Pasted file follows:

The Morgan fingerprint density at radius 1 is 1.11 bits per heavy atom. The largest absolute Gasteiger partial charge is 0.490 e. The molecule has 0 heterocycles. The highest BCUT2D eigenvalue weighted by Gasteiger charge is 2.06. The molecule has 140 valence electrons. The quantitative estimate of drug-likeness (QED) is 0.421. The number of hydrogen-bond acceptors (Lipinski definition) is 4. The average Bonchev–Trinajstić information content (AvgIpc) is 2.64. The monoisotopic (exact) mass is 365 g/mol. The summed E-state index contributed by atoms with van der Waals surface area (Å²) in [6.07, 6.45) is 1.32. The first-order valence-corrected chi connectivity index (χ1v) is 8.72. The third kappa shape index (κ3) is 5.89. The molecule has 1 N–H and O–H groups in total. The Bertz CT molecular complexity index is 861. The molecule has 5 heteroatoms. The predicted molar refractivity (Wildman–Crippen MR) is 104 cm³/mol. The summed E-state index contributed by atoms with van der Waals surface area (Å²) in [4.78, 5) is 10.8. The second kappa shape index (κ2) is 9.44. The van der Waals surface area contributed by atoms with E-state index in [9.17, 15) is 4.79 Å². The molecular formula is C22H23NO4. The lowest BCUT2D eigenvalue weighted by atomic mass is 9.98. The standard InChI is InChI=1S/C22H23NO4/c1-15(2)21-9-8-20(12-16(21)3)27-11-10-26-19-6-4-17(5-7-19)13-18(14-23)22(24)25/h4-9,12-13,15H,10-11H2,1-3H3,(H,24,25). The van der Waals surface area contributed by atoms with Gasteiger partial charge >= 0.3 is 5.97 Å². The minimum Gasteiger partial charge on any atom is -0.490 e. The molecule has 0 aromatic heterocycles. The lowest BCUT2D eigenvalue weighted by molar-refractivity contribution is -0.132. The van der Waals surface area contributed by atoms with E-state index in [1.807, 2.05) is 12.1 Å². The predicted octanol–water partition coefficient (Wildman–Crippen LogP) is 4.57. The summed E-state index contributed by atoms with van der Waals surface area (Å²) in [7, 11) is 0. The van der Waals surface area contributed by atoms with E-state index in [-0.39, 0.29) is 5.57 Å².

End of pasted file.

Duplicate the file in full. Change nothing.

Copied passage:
The Morgan fingerprint density at radius 1 is 1.11 bits per heavy atom. The largest absolute Gasteiger partial charge is 0.490 e. The molecule has 0 heterocycles. The highest BCUT2D eigenvalue weighted by Gasteiger charge is 2.06. The molecule has 140 valence electrons. The quantitative estimate of drug-likeness (QED) is 0.421. The number of hydrogen-bond acceptors (Lipinski definition) is 4. The average Bonchev–Trinajstić information content (AvgIpc) is 2.64. The monoisotopic (exact) mass is 365 g/mol. The summed E-state index contributed by atoms with van der Waals surface area (Å²) in [6.07, 6.45) is 1.32. The first-order valence-corrected chi connectivity index (χ1v) is 8.72. The third kappa shape index (κ3) is 5.89. The molecule has 1 N–H and O–H groups in total. The Bertz CT molecular complexity index is 861. The molecule has 5 heteroatoms. The predicted molar refractivity (Wildman–Crippen MR) is 104 cm³/mol. The summed E-state index contributed by atoms with van der Waals surface area (Å²) in [4.78, 5) is 10.8. The second kappa shape index (κ2) is 9.44. The van der Waals surface area contributed by atoms with E-state index in [9.17, 15) is 4.79 Å². The molecular formula is C22H23NO4. The lowest BCUT2D eigenvalue weighted by atomic mass is 9.98. The standard InChI is InChI=1S/C22H23NO4/c1-15(2)21-9-8-20(12-16(21)3)27-11-10-26-19-6-4-17(5-7-19)13-18(14-23)22(24)25/h4-9,12-13,15H,10-11H2,1-3H3,(H,24,25). The van der Waals surface area contributed by atoms with Gasteiger partial charge >= 0.3 is 5.97 Å². The minimum Gasteiger partial charge on any atom is -0.490 e. The molecule has 0 aromatic heterocycles. The lowest BCUT2D eigenvalue weighted by molar-refractivity contribution is -0.132. The van der Waals surface area contributed by atoms with E-state index in [1.807, 2.05) is 12.1 Å². The predicted octanol–water partition coefficient (Wildman–Crippen LogP) is 4.57. The summed E-state index contributed by atoms with van der Waals surface area (Å²) in [7, 11) is 0. The van der Waals surface area contributed by atoms with E-state index in [-0.39, 0.29) is 5.57 Å².